Kristina Rizga's Mission High and the Twenty-First Century Schools We Need

Want to feel 40 to 50 years younger? Then, read Mission High by Kristina Rizga.

On virtually every page in Rizga's great book, I relived my idealism of the late 1960s. She tells the story of a school that embodies the ideals which schools should exemplify. Schools (and our society) were not as good when I was a student. But, we believed that the day would come when schools like San Francisco's Mission High would be the norm.

Rizga describes the dignity, the dynamism, and the wisdom of the diverse students at the high-challenge school. In doing so, she reminds us why integration works. Bring all types of students together with all type of adults, and awesome things happen.

Maria, whose auntie was murdered by the gang MS-13 in El Salvador, originally struggled to write two paragraphs. Maria's teachers recognized her as "an intellect battling to find its voice." They helped her to build on her tenacity, to write and rewrite research papers, and author sophisticated analyses such as her essay on Mendez v. Westminster.

Darrell had a reading disability, and like many African American students, he did not see himself as a good test-taker. But challenging lessons, such as analyzing U.S. foreign policy in Latin America, taught him how to achieve "the highest high," a "sense of pride in his own thoughts and ideas ... [that] fed his resilience." Not surprisingly, lessons on the Tulsa Race Riot of 1921 worked with students of all races just like it did for my kids in Oklahoma City.

Rizga recounts the backgrounds and the distributive leadership of Eric Guthertz, Mission High's principal (whose guidance is described here), of social studies teacher Robert Roth and language arts teacher Pirette McKamey. They treat each student as an individual. They build on students' strengths; they don't just remediate weaknesses.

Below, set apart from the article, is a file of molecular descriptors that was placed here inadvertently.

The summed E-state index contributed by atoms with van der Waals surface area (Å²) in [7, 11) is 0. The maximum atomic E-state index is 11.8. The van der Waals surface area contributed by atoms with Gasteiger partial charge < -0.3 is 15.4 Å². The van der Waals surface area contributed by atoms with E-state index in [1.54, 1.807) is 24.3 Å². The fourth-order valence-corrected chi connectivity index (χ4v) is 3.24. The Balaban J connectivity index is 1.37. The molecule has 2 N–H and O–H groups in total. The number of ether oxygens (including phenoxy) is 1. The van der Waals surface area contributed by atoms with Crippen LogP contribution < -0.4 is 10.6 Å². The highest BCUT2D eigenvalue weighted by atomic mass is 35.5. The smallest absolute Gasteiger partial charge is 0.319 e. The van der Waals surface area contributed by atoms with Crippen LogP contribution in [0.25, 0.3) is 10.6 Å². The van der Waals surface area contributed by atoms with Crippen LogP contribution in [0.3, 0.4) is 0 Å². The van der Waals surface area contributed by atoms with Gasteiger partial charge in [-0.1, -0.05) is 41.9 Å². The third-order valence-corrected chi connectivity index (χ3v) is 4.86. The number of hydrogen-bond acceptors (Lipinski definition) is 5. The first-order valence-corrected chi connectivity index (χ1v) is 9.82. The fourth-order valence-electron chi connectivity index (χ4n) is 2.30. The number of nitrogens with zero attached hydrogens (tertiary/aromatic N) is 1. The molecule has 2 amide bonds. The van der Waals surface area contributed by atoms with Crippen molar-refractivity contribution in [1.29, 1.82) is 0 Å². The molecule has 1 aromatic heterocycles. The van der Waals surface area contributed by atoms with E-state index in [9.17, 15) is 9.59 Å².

These progressive educators teach a complete curriculum, not just bubbling in the right and wrong answers. They model the quest for meaning so students can internalize the learning process.

But, and this is an important but, these educators aren't stuck in a 1960s progressivism. They've adjusted their instruction to accommodate new research and to build on their own practical experience. Yes, they respect the students' "zone of proximal development." They've incorporated the "four r's" or "rhythm, repetition, recitation, relationships." They've also developed a balanced writing approach, not the "skill drills" of today or the "free-writes" of past. Instead, Mission's instruction stresses the conceptual side of writing, as well as multiple rewrites, and drawing upon personal perspectives.

Being realists, they've learned that "for some students, group work with limited guidance from the teacher didn't work." For instance, an inexperienced teacher struggled and his mentor, McKamey, suggested the use of more direct instruction to provide more background information to the readers. This teacher hadn't considered the need to teach geography and history in an English class, even though he was teaching Jack London and students might need to know about the frigid wilderness to grasp his work.

Finally, Mission's educators show respect to their students by providing a challenging, meaningful classroom experience. They nurture analysis, synthesis, and critical thinking. In doing so, they can be as concrete as they are speculative in their authentic instruction. Rizga writes:

Let me remind you what analysis is," McKamey says, standing in front of the class. "When I was little, I remember I used a hammer and screw-driver to crack a golf ball open. I really wanted to see what was inside. As I cracked that glossy plastic open, I saw rubber bands. And I went, 'Ha! I didn't know there were rubber bands in golf balls. I wonder what's inside other balls?' It made me curious about the world. So, we are doing the same thing. We'll analyze the author's words to dig in deeper. That will allow us to engage with the text on the author's terms."

In other words, McKamey, Roth, Guthertz, Maria, and Darrrell, along with Rizga, make the case that should have been obvious. In the 21st century, affluent parents obviously want their children to learn analysis, synthesis, critical thinking, and high-quality writing. But, all kids deserve such a challenging and holistic education. Mission High shows that the way to provide such opportunities to all children is to show them the respect of offering everyone engaging and meaningful instruction.